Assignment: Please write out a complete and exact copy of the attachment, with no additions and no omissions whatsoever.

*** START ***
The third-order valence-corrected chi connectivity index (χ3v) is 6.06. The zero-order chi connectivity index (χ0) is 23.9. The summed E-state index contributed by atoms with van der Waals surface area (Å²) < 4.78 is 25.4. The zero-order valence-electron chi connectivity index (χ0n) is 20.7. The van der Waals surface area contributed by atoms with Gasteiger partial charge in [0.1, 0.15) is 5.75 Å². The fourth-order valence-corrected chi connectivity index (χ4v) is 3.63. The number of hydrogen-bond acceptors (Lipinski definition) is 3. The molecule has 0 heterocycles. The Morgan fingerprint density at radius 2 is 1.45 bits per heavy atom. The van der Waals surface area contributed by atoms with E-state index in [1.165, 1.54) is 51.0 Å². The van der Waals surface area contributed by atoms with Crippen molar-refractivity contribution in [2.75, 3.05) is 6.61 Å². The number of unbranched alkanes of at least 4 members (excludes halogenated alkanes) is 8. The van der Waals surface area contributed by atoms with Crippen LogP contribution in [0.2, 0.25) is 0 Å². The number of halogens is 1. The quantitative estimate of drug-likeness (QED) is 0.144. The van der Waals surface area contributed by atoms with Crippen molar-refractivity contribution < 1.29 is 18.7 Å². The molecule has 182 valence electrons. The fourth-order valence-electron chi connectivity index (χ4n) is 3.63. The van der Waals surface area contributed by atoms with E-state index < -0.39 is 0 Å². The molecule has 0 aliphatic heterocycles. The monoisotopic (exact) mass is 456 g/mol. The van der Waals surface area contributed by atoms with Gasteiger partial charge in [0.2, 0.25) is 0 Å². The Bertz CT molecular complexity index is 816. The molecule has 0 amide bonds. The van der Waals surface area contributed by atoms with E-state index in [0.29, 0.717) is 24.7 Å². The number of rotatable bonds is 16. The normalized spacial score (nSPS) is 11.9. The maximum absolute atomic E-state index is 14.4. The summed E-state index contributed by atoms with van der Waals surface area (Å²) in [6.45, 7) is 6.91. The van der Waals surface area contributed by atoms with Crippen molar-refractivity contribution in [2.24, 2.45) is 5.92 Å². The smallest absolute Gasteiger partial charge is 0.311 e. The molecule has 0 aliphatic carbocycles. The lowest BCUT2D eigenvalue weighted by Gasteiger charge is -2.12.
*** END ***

The third-order valence-corrected chi connectivity index (χ3v) is 6.06. The zero-order chi connectivity index (χ0) is 23.9. The summed E-state index contributed by atoms with van der Waals surface area (Å²) < 4.78 is 25.4. The zero-order valence-electron chi connectivity index (χ0n) is 20.7. The van der Waals surface area contributed by atoms with Gasteiger partial charge in [0.1, 0.15) is 5.75 Å². The fourth-order valence-corrected chi connectivity index (χ4v) is 3.63. The number of hydrogen-bond acceptors (Lipinski definition) is 3. The molecule has 0 heterocycles. The Morgan fingerprint density at radius 2 is 1.45 bits per heavy atom. The van der Waals surface area contributed by atoms with E-state index in [1.165, 1.54) is 51.0 Å². The van der Waals surface area contributed by atoms with Crippen molar-refractivity contribution in [2.75, 3.05) is 6.61 Å². The number of unbranched alkanes of at least 4 members (excludes halogenated alkanes) is 8. The van der Waals surface area contributed by atoms with Crippen LogP contribution in [0.2, 0.25) is 0 Å². The number of halogens is 1. The quantitative estimate of drug-likeness (QED) is 0.144. The van der Waals surface area contributed by atoms with Crippen molar-refractivity contribution < 1.29 is 18.7 Å². The molecule has 182 valence electrons. The fourth-order valence-electron chi connectivity index (χ4n) is 3.63. The van der Waals surface area contributed by atoms with E-state index < -0.39 is 0 Å². The molecule has 0 aliphatic heterocycles. The monoisotopic (exact) mass is 456 g/mol. The van der Waals surface area contributed by atoms with Gasteiger partial charge in [0.2, 0.25) is 0 Å². The Bertz CT molecular complexity index is 816. The molecule has 0 amide bonds. The van der Waals surface area contributed by atoms with E-state index in [0.29, 0.717) is 24.7 Å². The number of rotatable bonds is 16. The normalized spacial score (nSPS) is 11.9. The maximum absolute atomic E-state index is 14.4. The summed E-state index contributed by atoms with van der Waals surface area (Å²) in [6.45, 7) is 6.91. The van der Waals surface area contributed by atoms with Crippen molar-refractivity contribution in [2.24, 2.45) is 5.92 Å². The smallest absolute Gasteiger partial charge is 0.311 e. The molecule has 0 aliphatic carbocycles. The lowest BCUT2D eigenvalue weighted by Gasteiger charge is -2.12.